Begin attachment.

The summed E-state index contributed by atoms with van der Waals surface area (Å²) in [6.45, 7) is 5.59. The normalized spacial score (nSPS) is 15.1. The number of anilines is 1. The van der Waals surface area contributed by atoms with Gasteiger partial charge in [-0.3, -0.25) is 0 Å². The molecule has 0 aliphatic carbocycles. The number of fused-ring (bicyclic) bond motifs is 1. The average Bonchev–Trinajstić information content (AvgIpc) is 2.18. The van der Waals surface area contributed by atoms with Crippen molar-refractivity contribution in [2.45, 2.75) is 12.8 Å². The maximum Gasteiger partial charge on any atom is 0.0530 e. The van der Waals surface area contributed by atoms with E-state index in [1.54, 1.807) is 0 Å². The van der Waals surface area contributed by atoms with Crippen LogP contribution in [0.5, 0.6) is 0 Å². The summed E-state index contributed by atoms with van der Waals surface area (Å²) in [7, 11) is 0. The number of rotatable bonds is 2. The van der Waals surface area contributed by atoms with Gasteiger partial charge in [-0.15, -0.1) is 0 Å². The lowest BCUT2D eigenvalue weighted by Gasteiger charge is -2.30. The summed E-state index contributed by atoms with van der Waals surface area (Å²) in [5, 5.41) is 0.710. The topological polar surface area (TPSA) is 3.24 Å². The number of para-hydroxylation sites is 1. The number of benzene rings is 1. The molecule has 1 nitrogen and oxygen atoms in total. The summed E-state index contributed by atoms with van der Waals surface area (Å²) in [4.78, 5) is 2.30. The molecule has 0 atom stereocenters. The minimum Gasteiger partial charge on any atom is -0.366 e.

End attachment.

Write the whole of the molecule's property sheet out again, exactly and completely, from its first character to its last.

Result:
The summed E-state index contributed by atoms with van der Waals surface area (Å²) in [6.45, 7) is 5.59. The normalized spacial score (nSPS) is 15.1. The number of anilines is 1. The van der Waals surface area contributed by atoms with Gasteiger partial charge in [-0.3, -0.25) is 0 Å². The molecule has 0 aliphatic carbocycles. The number of fused-ring (bicyclic) bond motifs is 1. The average Bonchev–Trinajstić information content (AvgIpc) is 2.18. The van der Waals surface area contributed by atoms with Crippen molar-refractivity contribution in [2.45, 2.75) is 12.8 Å². The maximum Gasteiger partial charge on any atom is 0.0530 e. The van der Waals surface area contributed by atoms with E-state index in [1.54, 1.807) is 0 Å². The van der Waals surface area contributed by atoms with Crippen LogP contribution in [0.5, 0.6) is 0 Å². The summed E-state index contributed by atoms with van der Waals surface area (Å²) in [7, 11) is 0. The number of rotatable bonds is 2. The van der Waals surface area contributed by atoms with Gasteiger partial charge in [-0.15, -0.1) is 0 Å². The lowest BCUT2D eigenvalue weighted by Gasteiger charge is -2.30. The summed E-state index contributed by atoms with van der Waals surface area (Å²) in [5, 5.41) is 0.710. The topological polar surface area (TPSA) is 3.24 Å². The number of para-hydroxylation sites is 1. The number of benzene rings is 1. The molecule has 1 nitrogen and oxygen atoms in total. The summed E-state index contributed by atoms with van der Waals surface area (Å²) in [4.78, 5) is 2.30. The molecule has 0 atom stereocenters. The minimum Gasteiger partial charge on any atom is -0.366 e.